Goro was born in Japan and grew up in Germany. He studied digital production at the German Film School where he learnt a lot about the 2D and 3D film making process, from start to finish. After freelancing as a character animator and visual development in Germany, he moved to Redwood City where he currently works for PDI/Dreamworks.
Goro is a highly skilled craftsman, equally adept in traditional techniques as he is in 3D and digital painting. I particularly like the Iron Giant inspired robots doing very human things. From browsing through his website, you’ll see just how incredibly productive he is! Pop over and have a look…
All entries must be in before the 30th of November 2012. Two winners will be selected at random and announced on the 1st of December 2012.
Elysium – The Art of Daarken
Elysium – The Art of Daarken is the first art book from illustrator and concept artist Daarken. It opens with a personal and rather funny foreword from fellow illustrator and personal friend kekai kotaki. Daarken then takes the helm to explain, in short, his journey to becoming an illustrator. The book is broken up into four main sections—Illustration, Concept Art, Fine Art, and Painting Workshop—and Daarken pops up now and then giving a little background and thought process of certain pieces.
For those of you unfamiliar Daarken’s work, he has illustrated for card games such as Magic: The Gathering and Duel Master, and video games such as Dungeons & Dragons and World of Warcraft. His Professional and personal works are all presented in this book, which creates a wide range genres and styles. To Daarken’s own admission he does not really do speed painting, which does leave an abundance of fully rendered and polished pieces. For those, like myself, who like to see more sketches and workings from an art book there are some great thumb sketches throughout the Concept Art section, as well as section dedicated to his sketches in the Fine Art section.
Daarken has been working professionally since 2004 and in that time has built an extensive portfolio as well as loyal fan base. I feel this book does do a great job collating that history, and pedestalling the skill involved in creating such illustrations. The book is 200 pages of inspiration and testament to Daarken as well as digital art.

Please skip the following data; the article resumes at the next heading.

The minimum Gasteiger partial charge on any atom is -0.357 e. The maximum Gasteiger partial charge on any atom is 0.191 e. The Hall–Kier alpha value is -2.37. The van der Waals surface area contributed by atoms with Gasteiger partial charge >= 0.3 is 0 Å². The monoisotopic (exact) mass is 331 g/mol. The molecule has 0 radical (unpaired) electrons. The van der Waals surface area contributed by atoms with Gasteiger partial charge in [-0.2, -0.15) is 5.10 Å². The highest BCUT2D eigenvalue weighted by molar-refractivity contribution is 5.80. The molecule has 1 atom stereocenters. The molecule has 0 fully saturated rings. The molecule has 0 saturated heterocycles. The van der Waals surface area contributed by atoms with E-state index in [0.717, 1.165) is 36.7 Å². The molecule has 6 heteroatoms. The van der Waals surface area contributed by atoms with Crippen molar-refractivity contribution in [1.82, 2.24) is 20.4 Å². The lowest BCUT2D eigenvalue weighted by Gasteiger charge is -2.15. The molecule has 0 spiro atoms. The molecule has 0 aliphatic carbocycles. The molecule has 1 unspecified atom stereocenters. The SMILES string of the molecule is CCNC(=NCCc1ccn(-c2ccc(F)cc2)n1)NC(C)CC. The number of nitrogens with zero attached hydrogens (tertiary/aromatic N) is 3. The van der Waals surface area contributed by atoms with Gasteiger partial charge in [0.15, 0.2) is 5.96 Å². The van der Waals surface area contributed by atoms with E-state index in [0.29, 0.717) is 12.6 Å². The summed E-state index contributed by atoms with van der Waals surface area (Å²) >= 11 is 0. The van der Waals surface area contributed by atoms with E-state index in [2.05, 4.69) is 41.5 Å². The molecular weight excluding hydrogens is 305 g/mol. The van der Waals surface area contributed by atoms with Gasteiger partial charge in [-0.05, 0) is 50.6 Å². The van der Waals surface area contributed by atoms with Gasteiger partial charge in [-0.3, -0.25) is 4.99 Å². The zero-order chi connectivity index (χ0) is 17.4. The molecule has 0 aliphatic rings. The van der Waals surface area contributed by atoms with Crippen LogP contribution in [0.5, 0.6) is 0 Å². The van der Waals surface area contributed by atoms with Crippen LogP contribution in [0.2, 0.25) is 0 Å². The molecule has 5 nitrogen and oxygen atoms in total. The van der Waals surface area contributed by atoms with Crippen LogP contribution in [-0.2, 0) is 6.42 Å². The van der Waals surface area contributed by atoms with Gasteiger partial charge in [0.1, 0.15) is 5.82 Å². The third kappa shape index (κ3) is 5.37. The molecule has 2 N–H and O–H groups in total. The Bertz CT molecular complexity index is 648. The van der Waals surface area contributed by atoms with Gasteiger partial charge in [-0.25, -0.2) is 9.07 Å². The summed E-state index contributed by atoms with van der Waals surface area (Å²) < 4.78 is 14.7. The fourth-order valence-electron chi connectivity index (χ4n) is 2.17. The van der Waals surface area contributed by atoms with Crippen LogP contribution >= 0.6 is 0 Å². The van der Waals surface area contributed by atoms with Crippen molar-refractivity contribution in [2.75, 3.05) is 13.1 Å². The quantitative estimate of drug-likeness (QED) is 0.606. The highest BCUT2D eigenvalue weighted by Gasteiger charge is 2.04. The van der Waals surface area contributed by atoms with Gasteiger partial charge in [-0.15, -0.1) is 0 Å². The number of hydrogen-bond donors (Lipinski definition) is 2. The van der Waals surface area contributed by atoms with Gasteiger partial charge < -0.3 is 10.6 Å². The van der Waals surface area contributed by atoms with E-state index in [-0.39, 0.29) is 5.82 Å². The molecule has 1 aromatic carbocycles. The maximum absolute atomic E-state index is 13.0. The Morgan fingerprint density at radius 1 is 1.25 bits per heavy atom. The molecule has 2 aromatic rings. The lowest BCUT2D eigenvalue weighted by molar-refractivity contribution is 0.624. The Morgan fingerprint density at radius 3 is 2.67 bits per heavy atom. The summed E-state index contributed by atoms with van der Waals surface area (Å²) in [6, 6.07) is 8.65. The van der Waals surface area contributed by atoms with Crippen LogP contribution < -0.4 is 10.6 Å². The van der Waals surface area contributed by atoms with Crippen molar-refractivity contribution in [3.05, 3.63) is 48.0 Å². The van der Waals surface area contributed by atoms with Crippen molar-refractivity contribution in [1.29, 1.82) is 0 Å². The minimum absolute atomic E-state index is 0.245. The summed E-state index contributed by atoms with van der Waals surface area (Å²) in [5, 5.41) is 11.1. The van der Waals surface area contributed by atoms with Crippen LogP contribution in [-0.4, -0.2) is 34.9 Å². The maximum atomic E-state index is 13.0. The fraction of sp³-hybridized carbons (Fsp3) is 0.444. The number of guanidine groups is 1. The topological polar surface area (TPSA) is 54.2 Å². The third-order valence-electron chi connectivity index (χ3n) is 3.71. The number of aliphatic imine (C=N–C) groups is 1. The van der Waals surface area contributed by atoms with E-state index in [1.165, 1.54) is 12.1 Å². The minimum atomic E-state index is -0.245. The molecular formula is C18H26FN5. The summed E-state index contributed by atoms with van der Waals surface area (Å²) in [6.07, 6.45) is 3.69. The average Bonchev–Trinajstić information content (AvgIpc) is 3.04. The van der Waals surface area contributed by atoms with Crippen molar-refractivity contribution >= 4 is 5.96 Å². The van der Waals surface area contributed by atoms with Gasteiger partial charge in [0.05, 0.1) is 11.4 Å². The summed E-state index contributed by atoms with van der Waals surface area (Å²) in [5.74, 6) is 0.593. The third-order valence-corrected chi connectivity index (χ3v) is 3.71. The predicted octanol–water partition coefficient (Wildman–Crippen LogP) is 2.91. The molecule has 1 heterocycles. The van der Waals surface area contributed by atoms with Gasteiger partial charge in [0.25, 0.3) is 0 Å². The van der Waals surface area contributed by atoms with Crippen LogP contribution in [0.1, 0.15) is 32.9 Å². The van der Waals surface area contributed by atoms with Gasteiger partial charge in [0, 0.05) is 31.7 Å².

Beginner’s Guide to Digital Painting in Photoshop
Beginner’s Guide to Digital Painting in Photoshop is comprehensive introduction to digital painting. Aimed at the complete novice it begins with a step-by-step tutorial about working in Photoshop, explaining preferences, workspace, configuring your tablet properties and goes into useful details about creating bushes and setting up your canvas.
Following the set up there are a few pages on art theory—colours, composition, and perspective—which tie in with the Photoshop tutorial, elaborating on certain tools and features. There is a section on “Art Fundamentals” which cover subject like lighting, portraying emotion, and storytelling. This section and some of the tone they employ when explaining certain things is perhaps my only gripe with the format of the book. Assuming you are a practising illustrator wanting to learn about digital painting, it may feel a bit of a waste to have colour theory and portraying emotion explained to you. However, of course I see their relevance for students or people coming from different disciplines.
About half way is where the good stuff begins in a section title “Complete Project”. This section has a process breakdown for creating a digital painting. It includes the thought process, planning as well as techniques to use to get certain effects. It does a good job of explaining the tips and tricks needed to make you image truly impressive.
In all Beginner’s Guide to Digital Painting in Photoshop is trove of very useful information and advice. With inspiring examples to learn from. It may take a few reads before you are putting into practice all of the tricks, but it definitely has all you need to feel confident to pick up your interactive pen start digital painting.
Jennifer’s tempting aesthetics have graced magazines, greetings cards and almost a dozen children’s books. Her soft outlines and textured colours are like visual hugs. She currently lives in Minneapolis, USA.
Clients include Simon & Schuster, Random House and Designer Greetings.
Supreme character and costume design from this week’s Manga Monday artist, Tatsuhiko Kanaoka. Garnering attention to himself from his very polished fan-art work, he quickly caught the interest of SNK. Hiring him in 1998 he went on to work as a designer and producer on SNK Playmore’s King of fighters franchise, but as of 2008/2009 Kanaoka left SNK. His character illustrations can be rather ostentatious, with exaggerated body shapes both for males and females, and often vibrantly coloured with cuts and gradients. Though his website is not live these days the tumblr community have done a great job of cataloguing much of his work.
Born in London, David Wright was only 13 when he left school and eventually joined his uncle, who was an artist for The Graphic newspaper. He really came into prominence when he was commissioned to produce a series of “lovelies” for The Sketch. His glamorous pin-ups, were amongst the most popular during world war II. Following his Sketch contract Wright went on to work for magazines such as Men Only, Playboy and Esquire. September 1956 saw the first publication of Carol Day, a daily comic strip illustrated by Wright and scripted by Peter Meriton. The series was about a fashion model, and ran in the Daily Mail from 1956 until his death in 1967.